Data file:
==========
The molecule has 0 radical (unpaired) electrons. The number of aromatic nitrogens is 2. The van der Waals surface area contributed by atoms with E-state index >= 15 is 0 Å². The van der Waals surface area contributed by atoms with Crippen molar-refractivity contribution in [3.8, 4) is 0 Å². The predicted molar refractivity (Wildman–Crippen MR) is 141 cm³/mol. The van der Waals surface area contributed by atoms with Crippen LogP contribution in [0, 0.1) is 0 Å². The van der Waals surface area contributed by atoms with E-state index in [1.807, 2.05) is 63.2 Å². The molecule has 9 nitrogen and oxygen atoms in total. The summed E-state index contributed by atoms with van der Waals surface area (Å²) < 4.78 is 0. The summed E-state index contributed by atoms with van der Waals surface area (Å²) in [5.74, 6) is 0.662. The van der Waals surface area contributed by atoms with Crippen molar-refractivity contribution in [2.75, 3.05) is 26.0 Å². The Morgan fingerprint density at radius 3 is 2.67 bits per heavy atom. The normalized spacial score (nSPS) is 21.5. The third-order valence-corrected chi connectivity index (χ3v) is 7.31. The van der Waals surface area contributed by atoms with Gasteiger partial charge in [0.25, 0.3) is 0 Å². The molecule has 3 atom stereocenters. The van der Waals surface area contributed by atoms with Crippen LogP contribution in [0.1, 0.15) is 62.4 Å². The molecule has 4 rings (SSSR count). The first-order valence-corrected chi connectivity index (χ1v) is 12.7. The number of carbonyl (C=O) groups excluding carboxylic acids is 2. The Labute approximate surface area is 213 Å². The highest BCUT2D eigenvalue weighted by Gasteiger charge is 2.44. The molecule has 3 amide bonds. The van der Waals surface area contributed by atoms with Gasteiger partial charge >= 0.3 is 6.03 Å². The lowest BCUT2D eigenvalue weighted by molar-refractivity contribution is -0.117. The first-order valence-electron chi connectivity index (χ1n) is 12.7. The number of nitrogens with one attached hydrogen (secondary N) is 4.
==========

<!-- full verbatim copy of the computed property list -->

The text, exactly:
The molecule has 0 radical (unpaired) electrons. The number of aromatic nitrogens is 2. The van der Waals surface area contributed by atoms with E-state index >= 15 is 0 Å². The van der Waals surface area contributed by atoms with Crippen molar-refractivity contribution in [3.8, 4) is 0 Å². The predicted molar refractivity (Wildman–Crippen MR) is 141 cm³/mol. The van der Waals surface area contributed by atoms with Crippen LogP contribution in [0, 0.1) is 0 Å². The van der Waals surface area contributed by atoms with E-state index in [1.807, 2.05) is 63.2 Å². The molecule has 9 nitrogen and oxygen atoms in total. The summed E-state index contributed by atoms with van der Waals surface area (Å²) < 4.78 is 0. The summed E-state index contributed by atoms with van der Waals surface area (Å²) in [5.74, 6) is 0.662. The van der Waals surface area contributed by atoms with Crippen molar-refractivity contribution in [2.75, 3.05) is 26.0 Å². The Morgan fingerprint density at radius 3 is 2.67 bits per heavy atom. The normalized spacial score (nSPS) is 21.5. The third-order valence-corrected chi connectivity index (χ3v) is 7.31. The van der Waals surface area contributed by atoms with Gasteiger partial charge in [0.25, 0.3) is 0 Å². The molecule has 3 atom stereocenters. The van der Waals surface area contributed by atoms with Crippen LogP contribution in [0.1, 0.15) is 62.4 Å². The molecule has 4 rings (SSSR count). The first-order valence-corrected chi connectivity index (χ1v) is 12.7. The number of carbonyl (C=O) groups excluding carboxylic acids is 2. The Labute approximate surface area is 213 Å². The highest BCUT2D eigenvalue weighted by Gasteiger charge is 2.44. The molecule has 3 amide bonds. The van der Waals surface area contributed by atoms with Gasteiger partial charge >= 0.3 is 6.03 Å². The lowest BCUT2D eigenvalue weighted by molar-refractivity contribution is -0.117. The first-order valence-electron chi connectivity index (χ1n) is 12.7. The number of nitrogens with one attached hydrogen (secondary N) is 4.